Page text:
Arizonans still vote on paper but much of an election unfolds online, from finding a polling place to requesting a mail ballot.
Cyber security experts worry election officials in some of the state’s counties are not doing enough to secure their websites and prevent fraudsters from sowing disinformation or spreading confusion. Most of the county recorders in Arizona are not using one of two basic safety measures that cyber security firm McAfee is encouraging local governments adopt. The company is urging election officials to use web addresses ending in .gov as well as secure sockets layer — encryption commonly used on websites that handle passwords, credit card information and other sensitive data. Without these measures, it could be easier for saboteurs to hijack a website and steal users’ data or provide false information, particularly heading into an election that experts anticipate will be targeted with disinformation.
Manipulation ‘can swing an election’
Steve Grobman, chief technology officer at McAfee, envisions a scenario in which bad actors target a county where election results will be close and send a mass email to voters directing them to a fake website with misinformation about when and how to vote.
Even if only a small share of voters fall for it, he says such a campaign could cause problems.
“Two, three percent manipulation can swing an election,” he said.
Taking a couple of basic steps already used by many local governments could help prevent such a campaign, Grobman argues.
Secure sockets layer, or SSL, ensures information that users submit through a website is encrypted. It also acts like a sort of secret handshake, showing an internet user they are on an authentic website, not an imitation.
Internet users can tell a website is using SSL by looking for a padlock symbol next to the website’s address and by looking for the prefix “https://” instead of “http://”.
Five counties with a combined 460,600 registered voters have election websites that do not use SSL at all or only use it in part: Yavapai, Pinal, Navajo, La Paz and Gila.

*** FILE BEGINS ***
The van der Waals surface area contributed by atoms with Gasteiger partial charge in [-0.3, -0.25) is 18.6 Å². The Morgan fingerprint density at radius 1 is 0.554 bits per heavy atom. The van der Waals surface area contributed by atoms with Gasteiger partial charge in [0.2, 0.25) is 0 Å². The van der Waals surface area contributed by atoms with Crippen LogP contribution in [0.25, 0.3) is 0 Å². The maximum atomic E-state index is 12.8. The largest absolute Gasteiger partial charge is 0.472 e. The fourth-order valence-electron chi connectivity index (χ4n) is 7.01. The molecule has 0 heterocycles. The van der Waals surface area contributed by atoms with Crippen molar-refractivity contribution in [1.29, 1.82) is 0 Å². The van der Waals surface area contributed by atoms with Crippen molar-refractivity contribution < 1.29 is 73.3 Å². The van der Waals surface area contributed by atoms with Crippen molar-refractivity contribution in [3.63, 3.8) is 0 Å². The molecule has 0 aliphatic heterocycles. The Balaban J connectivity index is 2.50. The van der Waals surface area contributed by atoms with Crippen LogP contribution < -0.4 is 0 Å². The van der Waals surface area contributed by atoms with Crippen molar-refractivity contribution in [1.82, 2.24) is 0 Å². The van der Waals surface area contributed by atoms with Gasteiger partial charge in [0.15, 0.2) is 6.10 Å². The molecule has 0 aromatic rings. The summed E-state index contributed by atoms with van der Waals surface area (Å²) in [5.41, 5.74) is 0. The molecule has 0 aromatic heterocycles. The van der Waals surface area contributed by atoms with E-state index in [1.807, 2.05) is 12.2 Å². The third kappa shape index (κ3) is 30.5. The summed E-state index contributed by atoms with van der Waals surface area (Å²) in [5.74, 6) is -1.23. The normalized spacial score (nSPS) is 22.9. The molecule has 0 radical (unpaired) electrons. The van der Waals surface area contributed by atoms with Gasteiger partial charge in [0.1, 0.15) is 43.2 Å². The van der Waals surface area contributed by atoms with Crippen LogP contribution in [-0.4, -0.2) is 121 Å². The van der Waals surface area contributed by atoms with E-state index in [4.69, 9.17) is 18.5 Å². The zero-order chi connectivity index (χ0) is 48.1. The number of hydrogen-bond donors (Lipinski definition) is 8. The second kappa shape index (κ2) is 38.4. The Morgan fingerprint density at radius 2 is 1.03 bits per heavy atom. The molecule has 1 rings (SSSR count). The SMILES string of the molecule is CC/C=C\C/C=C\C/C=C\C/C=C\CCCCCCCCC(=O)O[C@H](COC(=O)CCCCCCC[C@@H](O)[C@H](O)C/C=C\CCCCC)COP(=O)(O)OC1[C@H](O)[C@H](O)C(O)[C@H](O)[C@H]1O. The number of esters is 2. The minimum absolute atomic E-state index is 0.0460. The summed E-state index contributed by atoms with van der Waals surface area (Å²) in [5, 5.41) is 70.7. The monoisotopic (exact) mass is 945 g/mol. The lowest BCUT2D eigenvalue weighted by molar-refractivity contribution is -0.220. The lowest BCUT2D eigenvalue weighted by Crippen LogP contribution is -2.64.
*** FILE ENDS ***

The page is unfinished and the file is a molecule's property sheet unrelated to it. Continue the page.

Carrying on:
Many of these sites point visitors to the state’s official voter registration portal — servicearizona.com — to register as a voter or update registration.
But some county websites not using SSL still accept requests online for a mail ballot, like Pinal County, or to work at a polling place, like Yavapai County.
Recorders in those counties either did not respond to questions about their websites or said the websites are managed by other departments within county government.
McAfee also has encouraged county election officials to use websites ending in “.gov”.
Anyone can buy a website ending in .com. But only local, state and federal government websites end in .gov.
While the Secretary of State’s website is AZSOS.gov, AZSOS.com currently is for sale.
The state’s official voter registration website, where Arizonans can sign up to vote, is ServiceArizona.com. But the website ServiceArizona.net appears to be owned by someone else.
Grobman says it would not be difficult for anyone to set up a fake but convincing voter registration or voter information website using addresses that seem official but are easily purchased on the open market.
Companies, politicians, celebrities and others have long played a sort of digital real estate game, buying web addresses similar to their own in an effort to block off competitors and fraudsters.
The homepage of The Arizona Republic is azcentral.com. But the newspaper also owns azcentral.net, ArizonaRepublic.com, TheArizonaRepublic.com and AZRepublic.com. Each of those addresses redirects visitors to azcentral.com.
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There is no requirement that state or local governments use .gov web addresses or SSL, leading to a patchwork of practices from one county to the next.
But Grobman encourages state and local governments to use .gov. Users could then have confidence they are on an official government website.
Five Arizona counties do not currently use a .gov web ad
The lack of these measures may not affect the way votes are tallied or the way voters are registered. But Grobman argues a lack of basic safety measures should raise questions about the other ways in which local election authorities may be vulnerable to disinformation and attack.
“We would expect the outward facing technology to be the most secure,” he says.
Many states have same issue
McAfee checked the websites of local election authorities in 20 states last year and found most lacked either SSL or a .gov address, or both.
Maricopa County uses SSL and .gov web addresses. It also has registered Maricopa.Vote, which redirects visitors to the county recorder’s official website.
Maricopa County Recorder Adrian Fontes declined to discuss the details of protecting his office’s website, citing security concerns.
But he is blunt about the high stakes of preventing tampering and misinformation.
“We’re at war with people who want to do those websites harm,” Fontes said.